We reason, according to the Qur'an, not just with our minds but also through listening and seeing, and true comprehension is reached when all the faculties, including the heart, comes into play. Those "with hearts they do not use for comprehension, eyes they do not use for sight, ears they do not use for hearing" are like "cattle", "entirely heedless" (7:179). Blind followers are not necessary irrational, they simply stick to the paradigm they know and trust: the ways of their forefathers (43:22-23), the traditions of Great Men long dead (43:22), the ideas that "they do not know to be true" (17:36) which have passed their "use by" date. True knowledge, the Qur'an tells us, is produced through arguing and listening to the arguments of others, through criticism, self-criticism and counter-criticism.
So the elitist idea that faith can only be explained and taught by scholars cannot be justified using the Qur'an. I see it as a ploy by religious scholars to control religious thought. Knowledge, the Qur'an makes it clear, is not the domain of a chosen few. Rather, every individual should seek knowledge as a religious duty.
It is with this holistic notion of reason, that employs all our faculties and eschews blind devotion to a single paradigm, that the Qur'an invites us to reflect, ponder and pursue knowledge. The emphasis on knowledge in the Qur'an is quite eye opening: again and again, we are urged to study nature, explore the cosmos, measure and calculate, discover the situation and histories of other nations, travel the earth in search of knowledge, learning and wisdom: "It is He who has made the sun a shining radiance and the moon a light, determining phases for it so you might know the number of year and how to calculate them. God did not create all this without a true purpose" (10:5); "It is He who spread out the earth, placed firm mountains and rivers on it, and made two of every kind of fruit; He draws the veil of night over the day. There truly are signs in this for people who reflect: (13: 3); and "Say, 'Travel throughout the earth and see how He brings life into being.'"(29:20.)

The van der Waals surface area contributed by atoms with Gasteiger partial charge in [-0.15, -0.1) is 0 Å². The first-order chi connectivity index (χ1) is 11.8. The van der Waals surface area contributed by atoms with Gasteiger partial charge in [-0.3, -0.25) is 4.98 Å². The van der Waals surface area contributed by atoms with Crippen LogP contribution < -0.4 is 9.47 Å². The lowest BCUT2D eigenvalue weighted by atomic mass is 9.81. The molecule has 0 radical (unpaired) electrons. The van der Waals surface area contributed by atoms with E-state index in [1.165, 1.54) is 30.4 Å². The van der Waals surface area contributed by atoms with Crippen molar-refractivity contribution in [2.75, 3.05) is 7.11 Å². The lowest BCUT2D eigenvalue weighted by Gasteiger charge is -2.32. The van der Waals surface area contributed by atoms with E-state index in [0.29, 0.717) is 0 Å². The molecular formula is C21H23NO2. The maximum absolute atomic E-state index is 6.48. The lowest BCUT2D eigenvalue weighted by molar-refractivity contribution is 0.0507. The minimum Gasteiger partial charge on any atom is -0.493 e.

The word used for knowledge in the Qur'an is Ilm. It signifies that knowledge is a form of remembering God. Those who study God's "signs in the creation of the heavens and earth" are remembering God, "standing, sitting and lying down" (3:191). Thus the pursuit of knowledge becomes a form of worship which is according a special status in the Qur'an. Conventional type of worship does not necessarily make the worshipper intelligent, cleaver or wise. (And, I have to say, I know many devout worshippers who are anything but). But knowledge can increase understanding, comprehension and lead to wisdom. That is why the Qur'an asks: "what about someone who worships devoutly during the night, bowing down, standing in prayer, ever mindful of the life to come, and hoping for his Lord's mercy?" And answers: "how can those who know be equal to those who do not know?" (39:9).
The Qur'an seeks to establish a society of "those who know", a knowledge society, a society where reason and reflection, thought and learning, are not only valued but grounded in everyday reality. The situation in the Muslim world today, where science and learning are conspicuous by their almost total absence, where irrationality and fanaticism are the norm, indicates just how far the Muslims have deviated from the teachings of the Qur'an.